What is a cardiac risk assessment?
This is a group of tests and health factors that have been proven to indicate your chance of having a cardiovascular event such as heart attack or stroke. They have been refined to indicate the degree of risk: slight, moderate, or high.
What is included in a cardiac risk assessment?
Perhaps the most important indicators for cardiac risk are those of your personal health history. Age, hereditary factors, weight, cigarette smoking, blood pressure, exercise history, and diabetes are all important in determining your risk. The lipid profile is the most important blood test for risk assessment.
There are imaging tests, non-invasive and invasive, that may be used in cardiac risk assessment. Non-invasive tests may include an electrocardiogram (ECG, EKG), ECG stress test, nuclear stress test, computerized tomography (CT) scan, echocardiogram, and magnetic resonance angiogram (MRA). Invasive tests include an angiography/arteriography and cardiac catheterization. (For more on these, see the Mayo Clinic’s webpage on Coronary artery disease: Tests and Diagnosis.)
How is the lipid profile used?
The lipid profile measures cholesterol, triglycerides, high density lipoprotein cholesterol (HDL-C, "good" cholesterol), and low density lipoprotein cholesterol (LDL-C, "bad" cholesterol). Triglycerides are the major form of fat found in the body and their function is to provide energy for the cells. Below are the desirable ranges for the components of the lipid profile:
- Cholesterol <200 mg/dL (5.18 mmol/L)
- HDL-cholesterol > 40 mg/dL (1.04 mmol/L)
- LDL-cholesterol <100 mg/dL* (2.59 mmol/L)
- Triglycerides <150 mg/dL (1.70 mmol/L)
* optimal; levels will depend on the number and type of risk factors present and why testing is being done
If any or all of your results are significantly outside these ranges, your risk of a cardiac event is increased. Diet, exercise, and/or medication may reduce levels, thereby reducing your risk.
What other tests are used to assess cardiac risk?
Some other tests that may be used to assess your cardiac risk include:
- High-sensitivity C-reactive protein (hs-CRP): Studies have shown that measuring CRP with a high sensitivity test can help identify risk of cardiovascular disease (CVD). This test is different from the regular CRP test, which detects elevated levels of CRP in people with infections and inflammatory diseases. The hs-CRP test measures CRP that is in the normal range for healthy people. It can be used to distinguish people with low normal levels from people with high normal levels. High normal levels of hs-CRP in otherwise healthy individuals have been found to be predictive of the future risk of heart attack, stroke, sudden cardiac death, and peripheral arterial disease, even when lipid levels are within acceptable ranges. Several groups have recommended that this test be used in people with moderate risk of heart attack over the next 10 years; however, there is not a consensus over how the test should be used otherwise, nor on how frequently the test should be repeated.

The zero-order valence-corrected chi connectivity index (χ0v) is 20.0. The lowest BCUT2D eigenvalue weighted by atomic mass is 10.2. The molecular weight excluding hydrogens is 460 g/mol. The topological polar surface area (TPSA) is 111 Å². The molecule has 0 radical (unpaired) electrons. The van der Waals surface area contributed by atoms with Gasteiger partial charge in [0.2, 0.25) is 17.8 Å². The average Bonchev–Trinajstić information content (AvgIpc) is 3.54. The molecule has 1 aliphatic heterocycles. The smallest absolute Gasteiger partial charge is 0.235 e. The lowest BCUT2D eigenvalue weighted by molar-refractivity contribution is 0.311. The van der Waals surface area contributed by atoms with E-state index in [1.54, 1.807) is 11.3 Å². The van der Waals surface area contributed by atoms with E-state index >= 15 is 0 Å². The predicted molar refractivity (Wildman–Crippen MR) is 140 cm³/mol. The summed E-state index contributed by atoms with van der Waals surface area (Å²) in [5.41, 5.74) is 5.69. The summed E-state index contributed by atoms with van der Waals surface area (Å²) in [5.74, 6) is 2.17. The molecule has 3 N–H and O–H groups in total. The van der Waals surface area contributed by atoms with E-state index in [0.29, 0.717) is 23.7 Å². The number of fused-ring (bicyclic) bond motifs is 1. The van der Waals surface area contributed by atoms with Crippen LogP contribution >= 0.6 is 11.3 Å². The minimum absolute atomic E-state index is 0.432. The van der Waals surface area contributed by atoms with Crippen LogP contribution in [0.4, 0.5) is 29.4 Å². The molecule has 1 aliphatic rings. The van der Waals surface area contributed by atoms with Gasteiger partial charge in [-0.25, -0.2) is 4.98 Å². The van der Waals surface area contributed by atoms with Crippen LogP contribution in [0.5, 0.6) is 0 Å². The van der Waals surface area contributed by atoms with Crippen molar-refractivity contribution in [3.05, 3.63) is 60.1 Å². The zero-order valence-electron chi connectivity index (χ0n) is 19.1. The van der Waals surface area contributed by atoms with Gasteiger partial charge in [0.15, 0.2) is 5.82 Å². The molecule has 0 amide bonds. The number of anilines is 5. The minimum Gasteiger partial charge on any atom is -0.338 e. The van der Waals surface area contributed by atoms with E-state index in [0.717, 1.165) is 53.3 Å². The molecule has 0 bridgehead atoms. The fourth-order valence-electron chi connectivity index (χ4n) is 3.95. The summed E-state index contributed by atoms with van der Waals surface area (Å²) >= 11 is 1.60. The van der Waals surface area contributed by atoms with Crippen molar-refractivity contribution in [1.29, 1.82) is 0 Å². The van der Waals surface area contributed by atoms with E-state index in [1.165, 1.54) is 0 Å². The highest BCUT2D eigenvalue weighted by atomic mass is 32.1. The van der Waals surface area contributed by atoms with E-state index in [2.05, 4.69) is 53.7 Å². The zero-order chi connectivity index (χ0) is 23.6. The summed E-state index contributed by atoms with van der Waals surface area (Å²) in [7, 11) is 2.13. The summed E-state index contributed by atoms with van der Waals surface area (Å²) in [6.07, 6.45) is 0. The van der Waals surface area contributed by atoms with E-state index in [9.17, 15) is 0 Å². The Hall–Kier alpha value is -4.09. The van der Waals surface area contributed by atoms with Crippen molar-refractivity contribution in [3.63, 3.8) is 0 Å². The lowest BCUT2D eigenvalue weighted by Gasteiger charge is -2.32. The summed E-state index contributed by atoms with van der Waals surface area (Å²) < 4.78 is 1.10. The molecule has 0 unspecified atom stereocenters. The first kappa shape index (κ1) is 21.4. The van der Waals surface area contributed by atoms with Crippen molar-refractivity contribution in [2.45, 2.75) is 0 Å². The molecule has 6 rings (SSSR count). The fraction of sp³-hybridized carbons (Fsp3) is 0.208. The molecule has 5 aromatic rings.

- Lipoprotein A (Lp(a)): Lp(a) is a lipoprotein consisting of an LDL molecule with another protein (Apolipoprotein (a)) attached to it. Lp(a) is similar to LDL-C but does not respond to typical strategies to lower LDL-C such as diet, exercise, or most lipid-lowering drugs. Since the level of Lp(a) appears to be genetically determined and not easily altered, the presence of a high level of Lp(a) may be used to identify individuals who might benefit from more aggressive treatment of other risk factors.
How is treatment determined?
Treatment will be based on many factors, including the results of the above tests and your family and personal medical and lifestyle history.
Is there anything else I should know?
A healthy diet and exercising are important in reducing blood pressure, cholesterol, and triglycerides. Sometimes these lifestyle changes are not sufficient to reach desirable levels. There are also drugs (for example, statins) that are effective in lipid management. Some conditions involving elevated lipids levels are hereditary. High lipid levels in these conditions cannot always be lowered sufficiently by diet and exercise. This type of elevation usually requires treatment with lipid-lowering drugs.
1. Are some people more at risk for a heart attack than others? Yes. Those who are overweight, smoke cigarettes, have high blood pressure (hypertension) or diabetes, abnormal risk test results, and those with a family history of heart disease are at greater risk.
2. Are there home test kits for determining if I am at risk for a heart attack? No. Your overall cardiac risk is based on the results of any or all of the tests mentioned previously. The overall assessment requires special tests and interpretation by a trained health professional. However, there are home tests available to measure total cholesterol. (See the article on Home Testing).